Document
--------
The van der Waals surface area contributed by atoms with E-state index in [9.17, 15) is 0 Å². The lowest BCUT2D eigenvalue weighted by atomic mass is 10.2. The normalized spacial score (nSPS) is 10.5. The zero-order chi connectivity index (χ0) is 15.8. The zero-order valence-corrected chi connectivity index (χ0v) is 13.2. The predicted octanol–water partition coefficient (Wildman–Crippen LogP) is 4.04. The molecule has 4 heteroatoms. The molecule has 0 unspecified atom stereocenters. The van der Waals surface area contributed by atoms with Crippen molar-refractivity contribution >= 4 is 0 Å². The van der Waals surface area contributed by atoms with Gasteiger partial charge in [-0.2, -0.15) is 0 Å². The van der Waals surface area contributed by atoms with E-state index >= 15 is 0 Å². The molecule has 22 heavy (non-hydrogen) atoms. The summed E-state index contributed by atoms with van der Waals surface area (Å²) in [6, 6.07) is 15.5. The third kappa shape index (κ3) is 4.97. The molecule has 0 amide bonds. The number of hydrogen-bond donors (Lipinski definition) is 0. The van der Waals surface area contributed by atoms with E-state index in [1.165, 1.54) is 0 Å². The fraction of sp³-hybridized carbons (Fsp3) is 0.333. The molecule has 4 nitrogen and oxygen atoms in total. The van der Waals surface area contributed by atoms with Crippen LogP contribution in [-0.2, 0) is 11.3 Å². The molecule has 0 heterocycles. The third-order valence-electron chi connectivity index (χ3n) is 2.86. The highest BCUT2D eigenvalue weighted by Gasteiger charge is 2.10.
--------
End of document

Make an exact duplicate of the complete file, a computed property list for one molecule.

The van der Waals surface area contributed by atoms with E-state index in [9.17, 15) is 0 Å². The lowest BCUT2D eigenvalue weighted by atomic mass is 10.2. The normalized spacial score (nSPS) is 10.5. The zero-order chi connectivity index (χ0) is 15.8. The zero-order valence-corrected chi connectivity index (χ0v) is 13.2. The predicted octanol–water partition coefficient (Wildman–Crippen LogP) is 4.04. The molecule has 4 heteroatoms. The molecule has 0 unspecified atom stereocenters. The van der Waals surface area contributed by atoms with Crippen molar-refractivity contribution >= 4 is 0 Å². The van der Waals surface area contributed by atoms with Gasteiger partial charge in [-0.2, -0.15) is 0 Å². The van der Waals surface area contributed by atoms with E-state index >= 15 is 0 Å². The molecule has 22 heavy (non-hydrogen) atoms. The summed E-state index contributed by atoms with van der Waals surface area (Å²) in [6, 6.07) is 15.5. The third kappa shape index (κ3) is 4.97. The molecule has 0 amide bonds. The number of hydrogen-bond donors (Lipinski definition) is 0. The van der Waals surface area contributed by atoms with E-state index in [1.165, 1.54) is 0 Å². The fraction of sp³-hybridized carbons (Fsp3) is 0.333. The molecule has 4 nitrogen and oxygen atoms in total. The van der Waals surface area contributed by atoms with Crippen LogP contribution in [-0.2, 0) is 11.3 Å². The molecule has 0 heterocycles. The third-order valence-electron chi connectivity index (χ3n) is 2.86. The highest BCUT2D eigenvalue weighted by Gasteiger charge is 2.10.